The taxpayers won’t be paying more than $300,000 than necessary for the computerized records of the clerk’s office.  The indexing of records will be brought back in-house. There is no justifiable reason to pay an outside company thousands of dollars to do something that the employees are well trained and qualified to do. There will be no more charging of an exorbitant fee for maps.

I currently serve as the chairman of the City of Fulton Democrat Committee. If elected, I will immediately resign my position. The clerk’s office has been the epicenter of the Republican Party for too long and it is no place for politics. My opponent is the chairman of the Republican Committee. He has not said he will step down. Do we really want more of the same?

My opponent held a fund-raiser that was hosted by Assemblyman Will Barclay, former U.S. Ambassador H. Douglas Barclay, former U.S. Senator and current lobbyist Alfonse D’Amato, Rep. Richard Hanna, Rep. Ann Marie Buerkle, Senator Patty Ritchie, and former state Republican chairman J. Patrick Barrett, among others.

What interest do these Republican bigwigs have in the Oswego County Clerk’s office? The clerk’s office is where all the public’s personal and confidential information is kept — be it a driving record, divorce, sealed criminal case or pistol permit. There have been enough allegations of release of confidential information and if elected, this will not happen under my reign.

Due to the circumstances that led to the position being on the ballot just weeks ago, there is little time to campaign and it is impossible for me to get out and meet everyone. My opponent has no experience in county government operations and especially in the operation of the clerk’s office.

I served on the oversight committee for the clerk’s office for five years. I have an understanding of how the office operates and the budget. I promise to return the clerk’s office to the people. I would appreciate your support Nov. 6.

Valley Viewpoints: Effective senator?

by Michael Kunzwiler, Legislator

I was disappointed to learn that Senator Patty Ritchie refuses to carry Home Rule legislation for St. Lawrence County so that they can raise their sales tax by one-cent per dollar to avoid a double digit property tax increase.

This also concerns me for the residents of Oswego County because of the uncertainty for Mrs. Ritchie to carry Home Rule legislation for us to maintain our one-cent increase.

As many residents may recall, several years ago, Oswego County was faced with the same problems now faced by St. Lawrence County. As Oswego County’s budget was in the red, employees were laid off, services were cut and property taxes increased.  The implementation of the one-cent sales tax generates approximately $14 million each year.

Yes, that penny equates to millions in revenue that does not need to be added to property taxes and a large portion is paid by visitors, tourists and those passing through.

Mrs. Ritchie said she would support a sales-tax increase in St. Lawrence County if the people chose to do so by referendum. As a state senator, Mrs. Ritchie should know that there is no state law that provides a referendum for sales tax. It would behoove Mrs. Ritchie to understand the laws of the state before putting out such absurd statements.

Mrs. Ritchie said during a radio debate that if St. Lawrence County were to raise their sales tax by a one-cent per dollar, that people would not want to pay four-cents per dollar more at the gas pump. I’m not sure how she did the math on that but if you add one-cent, it doesn’t add four-cents more.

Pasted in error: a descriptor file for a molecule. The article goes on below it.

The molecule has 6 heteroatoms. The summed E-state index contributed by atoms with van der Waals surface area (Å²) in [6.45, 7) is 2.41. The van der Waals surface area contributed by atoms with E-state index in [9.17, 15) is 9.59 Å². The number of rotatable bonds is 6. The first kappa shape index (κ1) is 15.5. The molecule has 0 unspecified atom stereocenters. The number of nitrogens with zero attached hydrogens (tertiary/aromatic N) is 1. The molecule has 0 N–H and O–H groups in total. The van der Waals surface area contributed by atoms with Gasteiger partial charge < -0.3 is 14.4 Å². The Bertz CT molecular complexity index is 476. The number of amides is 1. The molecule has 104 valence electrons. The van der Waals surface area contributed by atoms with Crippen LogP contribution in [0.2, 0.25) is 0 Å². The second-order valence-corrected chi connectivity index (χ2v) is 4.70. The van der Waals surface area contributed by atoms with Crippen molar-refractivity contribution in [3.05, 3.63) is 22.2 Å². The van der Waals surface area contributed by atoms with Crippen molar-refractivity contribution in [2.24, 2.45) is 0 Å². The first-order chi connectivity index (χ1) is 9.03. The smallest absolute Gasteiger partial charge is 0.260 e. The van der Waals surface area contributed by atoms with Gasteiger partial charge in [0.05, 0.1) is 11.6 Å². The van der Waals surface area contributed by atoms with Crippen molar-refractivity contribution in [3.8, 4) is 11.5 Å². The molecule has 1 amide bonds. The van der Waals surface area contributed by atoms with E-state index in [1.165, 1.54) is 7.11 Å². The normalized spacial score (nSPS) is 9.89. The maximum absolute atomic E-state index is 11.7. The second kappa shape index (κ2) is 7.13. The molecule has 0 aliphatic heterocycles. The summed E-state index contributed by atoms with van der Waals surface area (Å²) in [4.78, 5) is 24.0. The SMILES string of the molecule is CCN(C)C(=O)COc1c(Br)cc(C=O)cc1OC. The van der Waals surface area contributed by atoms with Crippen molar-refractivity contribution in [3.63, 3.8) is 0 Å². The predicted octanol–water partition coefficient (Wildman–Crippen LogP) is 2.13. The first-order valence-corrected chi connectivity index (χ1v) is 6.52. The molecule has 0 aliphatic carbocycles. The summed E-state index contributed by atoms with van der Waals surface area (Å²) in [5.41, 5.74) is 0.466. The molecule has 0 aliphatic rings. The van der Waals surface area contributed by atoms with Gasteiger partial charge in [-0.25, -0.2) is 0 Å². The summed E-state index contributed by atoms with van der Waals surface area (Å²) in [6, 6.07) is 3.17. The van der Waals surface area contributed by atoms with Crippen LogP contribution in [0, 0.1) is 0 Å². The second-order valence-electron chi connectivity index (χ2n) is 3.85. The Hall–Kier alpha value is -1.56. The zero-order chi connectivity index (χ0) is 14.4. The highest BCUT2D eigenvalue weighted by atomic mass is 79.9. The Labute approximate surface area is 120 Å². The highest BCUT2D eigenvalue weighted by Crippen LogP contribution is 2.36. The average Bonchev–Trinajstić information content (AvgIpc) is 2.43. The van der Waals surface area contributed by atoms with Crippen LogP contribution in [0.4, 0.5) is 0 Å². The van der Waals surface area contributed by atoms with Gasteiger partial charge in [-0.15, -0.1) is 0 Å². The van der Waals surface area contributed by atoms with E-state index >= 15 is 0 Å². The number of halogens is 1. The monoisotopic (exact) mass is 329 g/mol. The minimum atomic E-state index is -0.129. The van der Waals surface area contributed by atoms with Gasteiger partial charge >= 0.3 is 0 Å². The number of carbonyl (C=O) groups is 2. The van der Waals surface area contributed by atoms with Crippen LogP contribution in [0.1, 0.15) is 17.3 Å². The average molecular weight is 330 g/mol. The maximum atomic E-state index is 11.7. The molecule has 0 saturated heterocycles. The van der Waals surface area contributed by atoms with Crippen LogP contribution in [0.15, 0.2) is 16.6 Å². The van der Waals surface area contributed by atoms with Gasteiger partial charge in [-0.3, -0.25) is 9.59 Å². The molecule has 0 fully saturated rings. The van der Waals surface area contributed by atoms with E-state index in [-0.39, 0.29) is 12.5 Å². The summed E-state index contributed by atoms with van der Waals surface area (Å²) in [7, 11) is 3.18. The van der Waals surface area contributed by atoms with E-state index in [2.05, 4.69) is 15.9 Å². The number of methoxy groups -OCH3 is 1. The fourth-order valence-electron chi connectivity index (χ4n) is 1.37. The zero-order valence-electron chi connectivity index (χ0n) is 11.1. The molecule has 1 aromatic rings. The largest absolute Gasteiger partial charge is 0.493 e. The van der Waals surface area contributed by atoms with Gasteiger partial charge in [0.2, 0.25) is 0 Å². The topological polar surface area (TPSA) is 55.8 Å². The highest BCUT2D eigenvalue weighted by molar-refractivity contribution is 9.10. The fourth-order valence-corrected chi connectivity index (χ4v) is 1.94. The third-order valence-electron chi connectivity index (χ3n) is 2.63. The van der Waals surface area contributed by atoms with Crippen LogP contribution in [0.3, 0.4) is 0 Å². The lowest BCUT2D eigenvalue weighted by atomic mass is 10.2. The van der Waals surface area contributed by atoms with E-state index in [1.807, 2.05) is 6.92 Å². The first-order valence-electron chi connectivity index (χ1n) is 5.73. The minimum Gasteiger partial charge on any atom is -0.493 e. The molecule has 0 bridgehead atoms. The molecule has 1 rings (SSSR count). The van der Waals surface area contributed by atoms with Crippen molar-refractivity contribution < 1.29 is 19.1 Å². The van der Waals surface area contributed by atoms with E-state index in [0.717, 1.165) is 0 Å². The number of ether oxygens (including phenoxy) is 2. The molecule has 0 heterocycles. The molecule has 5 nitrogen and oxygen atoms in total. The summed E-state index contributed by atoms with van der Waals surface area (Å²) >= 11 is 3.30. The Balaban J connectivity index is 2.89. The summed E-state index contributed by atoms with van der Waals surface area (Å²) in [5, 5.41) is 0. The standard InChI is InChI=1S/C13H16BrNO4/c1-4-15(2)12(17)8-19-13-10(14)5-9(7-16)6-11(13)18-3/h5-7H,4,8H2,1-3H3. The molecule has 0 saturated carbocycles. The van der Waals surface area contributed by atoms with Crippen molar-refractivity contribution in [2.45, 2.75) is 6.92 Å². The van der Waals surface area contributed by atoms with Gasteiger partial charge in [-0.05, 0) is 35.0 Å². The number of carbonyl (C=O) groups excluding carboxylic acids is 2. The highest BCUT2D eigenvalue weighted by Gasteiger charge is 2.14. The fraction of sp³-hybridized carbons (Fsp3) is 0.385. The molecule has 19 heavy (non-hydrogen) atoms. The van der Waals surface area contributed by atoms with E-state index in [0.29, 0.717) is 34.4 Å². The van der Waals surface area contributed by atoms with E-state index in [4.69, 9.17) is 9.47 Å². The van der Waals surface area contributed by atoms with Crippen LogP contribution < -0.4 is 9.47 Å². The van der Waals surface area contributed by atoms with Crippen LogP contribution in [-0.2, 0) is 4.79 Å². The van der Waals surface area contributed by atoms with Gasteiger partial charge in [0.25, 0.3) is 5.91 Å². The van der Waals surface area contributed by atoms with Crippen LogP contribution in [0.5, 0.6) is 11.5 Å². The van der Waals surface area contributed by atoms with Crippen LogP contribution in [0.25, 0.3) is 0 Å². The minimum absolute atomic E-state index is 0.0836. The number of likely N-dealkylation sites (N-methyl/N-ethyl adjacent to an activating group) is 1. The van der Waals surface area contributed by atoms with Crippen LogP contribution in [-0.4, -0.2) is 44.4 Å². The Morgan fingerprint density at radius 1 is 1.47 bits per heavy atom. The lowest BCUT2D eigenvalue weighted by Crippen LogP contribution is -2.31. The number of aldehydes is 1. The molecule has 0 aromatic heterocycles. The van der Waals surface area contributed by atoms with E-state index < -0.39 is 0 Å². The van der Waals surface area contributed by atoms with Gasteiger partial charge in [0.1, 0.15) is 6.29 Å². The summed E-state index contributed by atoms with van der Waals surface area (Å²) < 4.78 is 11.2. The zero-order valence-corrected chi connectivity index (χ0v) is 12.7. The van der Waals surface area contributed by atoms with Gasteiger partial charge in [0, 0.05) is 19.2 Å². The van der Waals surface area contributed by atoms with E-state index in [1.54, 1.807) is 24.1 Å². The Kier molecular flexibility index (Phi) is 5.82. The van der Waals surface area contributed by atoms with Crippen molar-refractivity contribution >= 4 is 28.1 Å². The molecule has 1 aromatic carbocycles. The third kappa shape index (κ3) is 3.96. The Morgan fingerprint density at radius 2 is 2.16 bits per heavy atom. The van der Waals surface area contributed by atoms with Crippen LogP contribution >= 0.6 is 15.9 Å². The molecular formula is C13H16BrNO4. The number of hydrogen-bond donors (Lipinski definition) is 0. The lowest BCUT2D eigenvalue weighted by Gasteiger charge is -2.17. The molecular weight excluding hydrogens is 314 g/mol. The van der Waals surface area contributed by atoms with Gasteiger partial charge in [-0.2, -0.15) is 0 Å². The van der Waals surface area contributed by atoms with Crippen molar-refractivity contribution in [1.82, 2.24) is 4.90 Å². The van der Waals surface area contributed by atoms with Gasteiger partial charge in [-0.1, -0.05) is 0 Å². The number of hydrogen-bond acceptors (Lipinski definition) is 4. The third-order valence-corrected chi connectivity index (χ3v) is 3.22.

We’ve heard nothing from Senator Ritchie in as far as lowering the state tax on fuel, which is what drives our cost per gallon far above our neighboring states.

Mrs. Ritchie fails to mention that the reason counties such as Oswego and St. Lawrence are in such hardships is because of the never-ending unfunded mandates that are passed down from the state to local governments.

While Mrs. Ritchie can boast that the state passed an on time budget and cut the deficit, she fails to mention that it was done on the backs of the local taxpayers.

Mrs. Ritchie never fails to take credit for the good things that happen in the state. We hear over and over from her that “I” did this and “I” did that. She fails to give credit to her colleagues in Albany and would like us to believe she’s a one person show. It’s funny how she’s voted with Senate Majority Leader Dean Skelos 99.45 percent of the time and expects us to believe she’s bipartisan.

We have heard nothing from Mrs. Ritchie despite many pleas to her from the Oswego County legislature to provide mandate relief. Her ignorance of these pleas leads one to question her effectiveness in Albany.

Valley Viewpoints: Granby budget

by Rose Anthony, Granby

Nov. 7 at 6 p.m., a public hearing will be held on the Granby Town budget for next year. I believe each and every taxpayer should attend and speak your mind about this budget. Our budget officer prepared an excellent budget, giving more money for road repairs than any time in history, yet keeping taxes low. In fact, the budget proposed would lower taxes around two cents per thousand, which is great.

Our town board did away with the decrease, giving raises as much as two percent. Our supervisor, Mr. Williamson, is for the people. After hearing about those on Social Security only getting a 1.3 percent raise next year, our supervisor feels it is extremely important to keep taxes low.

Please, each and every one of you, take an interest in local government business. I hope to see you all on the 7th at 6 p.m. We will see who votes for what, and who is for the people of Granby. Then we will know who to vote for at the next election.